Cape Town - Opposition parties argued on Thursday that President Jacob Zuma and Public Protector Thuli Madonsela should appear before the ad hoc committee set up to consider his response to her findings on the Nkandla controversy.
The call was made as the special 12-member committee created by Parliament to consider the president's reply sat for the first time on Thursday.
"I don't see why anybody would not want to come and respond to the allegations against them," DA parliamentary leader Lindiwe Mazibuko said.
"We hope people will be willing to accept an invitation, but this committee has the legal power to subpoena anybody," she said.
The committee is chaired by National Assembly house chairperson Cedric Frolick and is due to finish its work by 30 April.
It will only reconvene on Monday, making an exhaustive inquiry into Madonsela's findings regarding the R246m spent on improvements at the president's private Nkandla homestead in KwaZulu-Natal unlikely.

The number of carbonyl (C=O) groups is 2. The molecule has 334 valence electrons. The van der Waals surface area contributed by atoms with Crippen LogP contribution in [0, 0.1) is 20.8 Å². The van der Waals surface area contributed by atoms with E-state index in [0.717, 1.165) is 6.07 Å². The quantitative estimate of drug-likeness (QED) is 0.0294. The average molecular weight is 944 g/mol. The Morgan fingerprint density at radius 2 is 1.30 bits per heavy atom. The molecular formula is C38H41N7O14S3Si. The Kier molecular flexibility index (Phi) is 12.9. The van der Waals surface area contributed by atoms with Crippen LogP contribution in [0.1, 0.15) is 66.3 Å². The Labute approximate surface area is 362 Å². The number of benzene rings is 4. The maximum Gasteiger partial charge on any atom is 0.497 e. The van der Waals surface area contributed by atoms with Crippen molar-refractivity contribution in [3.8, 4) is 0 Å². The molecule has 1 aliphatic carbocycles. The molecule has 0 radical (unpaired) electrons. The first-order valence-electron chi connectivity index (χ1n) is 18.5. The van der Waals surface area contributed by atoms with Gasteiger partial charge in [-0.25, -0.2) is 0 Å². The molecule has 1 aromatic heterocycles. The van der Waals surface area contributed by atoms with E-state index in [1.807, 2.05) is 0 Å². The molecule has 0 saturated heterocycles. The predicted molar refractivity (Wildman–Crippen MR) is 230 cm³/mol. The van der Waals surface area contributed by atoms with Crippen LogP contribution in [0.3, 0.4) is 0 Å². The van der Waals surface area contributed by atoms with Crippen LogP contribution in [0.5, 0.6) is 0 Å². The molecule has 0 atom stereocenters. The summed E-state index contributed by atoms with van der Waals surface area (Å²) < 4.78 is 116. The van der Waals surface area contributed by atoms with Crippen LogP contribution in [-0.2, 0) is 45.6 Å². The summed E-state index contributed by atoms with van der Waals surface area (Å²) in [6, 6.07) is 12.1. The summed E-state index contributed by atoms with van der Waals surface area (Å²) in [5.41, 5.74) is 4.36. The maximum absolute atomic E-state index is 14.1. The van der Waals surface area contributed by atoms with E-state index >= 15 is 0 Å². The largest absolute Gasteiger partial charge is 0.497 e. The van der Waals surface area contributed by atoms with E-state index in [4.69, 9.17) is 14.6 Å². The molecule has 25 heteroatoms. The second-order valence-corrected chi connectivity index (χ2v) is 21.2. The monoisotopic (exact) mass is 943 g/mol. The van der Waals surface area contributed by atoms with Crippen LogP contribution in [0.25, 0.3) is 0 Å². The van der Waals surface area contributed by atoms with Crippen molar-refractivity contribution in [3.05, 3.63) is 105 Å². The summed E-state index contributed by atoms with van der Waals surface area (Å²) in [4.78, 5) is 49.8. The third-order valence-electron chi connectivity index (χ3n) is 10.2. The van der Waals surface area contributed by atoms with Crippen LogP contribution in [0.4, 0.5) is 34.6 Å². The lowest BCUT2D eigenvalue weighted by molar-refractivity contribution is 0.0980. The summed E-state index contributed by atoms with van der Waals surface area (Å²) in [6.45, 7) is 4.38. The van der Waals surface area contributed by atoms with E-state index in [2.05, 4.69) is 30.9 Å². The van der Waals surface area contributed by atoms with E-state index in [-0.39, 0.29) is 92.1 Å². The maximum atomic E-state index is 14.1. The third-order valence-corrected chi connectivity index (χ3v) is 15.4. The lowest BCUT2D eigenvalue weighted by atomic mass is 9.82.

Frolick suggested the committee might well make recommendations to the new legislature, constituted after the 7 May elections, to deal with the matter more thoroughly.
"Everything does not cease to be on 7 May. We cannot tell the fifth Parliament what to do, but we can make recommendations," he told Sapa.
The ANC majority on the committee rejected pleas from the opposition that it continue its deliberations on Friday, saying they needed the weekend to study Zuma's response to Madonsela, as well as her full 443-page report.
The president handed a copy of the report, titled Secure in Comfort, to Parliament along with his one-page response, in which he defers the matter until the Special Investigation Unit completes its own probe into Nkandla.
By law, Zuma was obliged to attach Madonsela's report to his response and this has paved the way for opposition parties to push for it to be debated in the committee, the last likely opportunity for parliamentary debate on the Nkandla spending before the country goes to the polls.
ANC MPs had argued that the mandate of the committee be restricted to Zuma's letter only.
Frolick, however, said: "It would be silly to say we must restrict ourselves to a one-page letter."
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